Why EFCC quizzed
Findings showed that some Legislative Aides petitioned the Presidency over “outstanding claims and allowances” the National Assembly allegedly refused to pay them.
A reliable source said that the petition was written against the Senate President, Bukola Saraki and Speaker of the House of Representative, Yakubu Dogara, for their “inability to prevail on the management of the National Assembly to settle the outstanding claims.”
The Presidency was said to have referred the petition to the EFCC for appropriate action.
Apart from the outstanding allowances of the Legislative Aides, he said that the voting method for the election of the presiding officers of the ninth National Assembly was “another contentious issue the EFCC dived into with the Clerk.”
The EFCC, he said, “demanded to know the voting method the Clerk intended to use for the election of presiding officers, whether open or secret ballot.”
According to him, “the voting method to be adopted for the election of the presiding officers of the 9th assembly is actually creating tension in the National Assembly.”
He noted that while some senators and House of Representatives members were rooting for open ballot as was used in 2011, others favour secret ballot as was the case in 2015.
Findings showed that the two sides may disrupt the election of presiding officers on June 11 if the voting pattern did not go their way.
It was also gathered that Senate and House of Representatives Rule Book had already been circulated to all senators-elect and House of Representatives members-elect during their induction programme last month.
While the 2011 Senate Rule Book made provision for open ballot, the contentious 2015 version provided for secret ballot.
He noted that the front runners for the Senate President, Senators Ahmed Lawan, Mohammed Ali Ndume and Mohammed Danjuma Goje were “sharply divided over whether to adopt open or secret voting method for the election of presiding officers.”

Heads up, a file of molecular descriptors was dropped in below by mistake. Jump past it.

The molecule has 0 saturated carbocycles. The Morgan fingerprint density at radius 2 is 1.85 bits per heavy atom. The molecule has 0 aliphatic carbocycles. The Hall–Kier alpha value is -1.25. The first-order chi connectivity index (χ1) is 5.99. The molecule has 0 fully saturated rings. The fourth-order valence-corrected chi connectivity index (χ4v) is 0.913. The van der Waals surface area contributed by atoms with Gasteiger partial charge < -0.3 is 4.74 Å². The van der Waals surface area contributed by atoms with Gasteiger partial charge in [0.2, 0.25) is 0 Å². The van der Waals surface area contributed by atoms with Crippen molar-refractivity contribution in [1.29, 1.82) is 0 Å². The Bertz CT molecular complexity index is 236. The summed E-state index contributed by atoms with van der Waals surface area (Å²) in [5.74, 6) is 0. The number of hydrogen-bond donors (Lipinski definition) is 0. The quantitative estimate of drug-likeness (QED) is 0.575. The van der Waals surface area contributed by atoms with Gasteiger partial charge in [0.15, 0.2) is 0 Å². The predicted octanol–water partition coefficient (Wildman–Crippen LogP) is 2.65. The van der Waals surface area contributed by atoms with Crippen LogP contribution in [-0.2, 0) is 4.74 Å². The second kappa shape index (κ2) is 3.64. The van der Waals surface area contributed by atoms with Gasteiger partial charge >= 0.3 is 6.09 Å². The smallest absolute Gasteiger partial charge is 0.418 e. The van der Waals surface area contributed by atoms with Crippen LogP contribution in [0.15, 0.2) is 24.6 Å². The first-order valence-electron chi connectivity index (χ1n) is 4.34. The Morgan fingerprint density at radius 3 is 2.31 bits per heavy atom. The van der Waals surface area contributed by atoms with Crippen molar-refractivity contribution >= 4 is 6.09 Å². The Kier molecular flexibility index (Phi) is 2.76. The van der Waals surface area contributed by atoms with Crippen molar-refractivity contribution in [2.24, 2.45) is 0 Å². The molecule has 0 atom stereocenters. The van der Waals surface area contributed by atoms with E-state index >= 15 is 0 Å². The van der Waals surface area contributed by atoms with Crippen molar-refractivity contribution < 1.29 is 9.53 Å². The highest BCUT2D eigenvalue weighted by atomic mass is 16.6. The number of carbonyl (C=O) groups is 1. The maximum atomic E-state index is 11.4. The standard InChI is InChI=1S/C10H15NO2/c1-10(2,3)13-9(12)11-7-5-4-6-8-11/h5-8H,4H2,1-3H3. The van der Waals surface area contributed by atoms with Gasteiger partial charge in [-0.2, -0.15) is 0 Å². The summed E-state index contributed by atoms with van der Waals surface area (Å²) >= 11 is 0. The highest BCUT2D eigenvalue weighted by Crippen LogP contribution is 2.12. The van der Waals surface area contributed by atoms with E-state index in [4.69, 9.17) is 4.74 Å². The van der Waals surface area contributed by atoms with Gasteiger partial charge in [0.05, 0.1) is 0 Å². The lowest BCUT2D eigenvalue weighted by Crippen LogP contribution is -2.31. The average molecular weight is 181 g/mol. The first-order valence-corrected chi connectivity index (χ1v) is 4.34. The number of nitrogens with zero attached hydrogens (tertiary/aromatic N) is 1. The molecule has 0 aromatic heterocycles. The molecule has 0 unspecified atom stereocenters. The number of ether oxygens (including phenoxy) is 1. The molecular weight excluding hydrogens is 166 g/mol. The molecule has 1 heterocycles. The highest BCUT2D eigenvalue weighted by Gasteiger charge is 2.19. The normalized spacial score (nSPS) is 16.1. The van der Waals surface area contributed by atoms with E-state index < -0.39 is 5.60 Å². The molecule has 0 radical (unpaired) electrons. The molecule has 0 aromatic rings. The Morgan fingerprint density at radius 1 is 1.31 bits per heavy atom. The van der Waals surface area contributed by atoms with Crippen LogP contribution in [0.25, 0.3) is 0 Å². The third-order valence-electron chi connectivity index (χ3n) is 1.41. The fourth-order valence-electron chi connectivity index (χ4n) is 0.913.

According to him, while the Lawan camp is pushing for open ballot, the Ndume and Goje camps are insisting on secret ballot.”
He said, “There may be a show down and clash which may lead to the disruption of the election of the presiding officers. The two sides are maintaining their positions.
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“Nobody can say how it will end because the scenario is still unfolding but there is fear of unpleasant scene that will be totally unparliamentary and uncalled for.”
The EFCC quizzed Sani-Omolori last Tuesday over issues relating to the financial dealings in the National Assembly for about six hours.
The interrogation of the clerk was said to have lasted from about 11am to 5pm when Omolori was allowed to go home.
The source noted that apart from the initial questions on records of financial dealings of the National Assembly, Omolori was also asked questions on the method of election of the presiding officers of the ninth National Assembly.
Omolori was said to have “duly cooperated with the EFCC officers.”
Contacted, a source in the EFCC confirmed Omolori’s interrogation by the anti-crime agency.
The source who spoke anonymously because he was not authorised to speak on the issue, said that Omolori visited the commission on Tuesday.
Findings should that Omolori’s international passport was taken from him by EFCC operatives.
It was gathered that other key officials of the National Assembly including the Clerk of the Senate, Clerk of the House of Representatives as well as their deputies may be invited by the EFCC for questioning.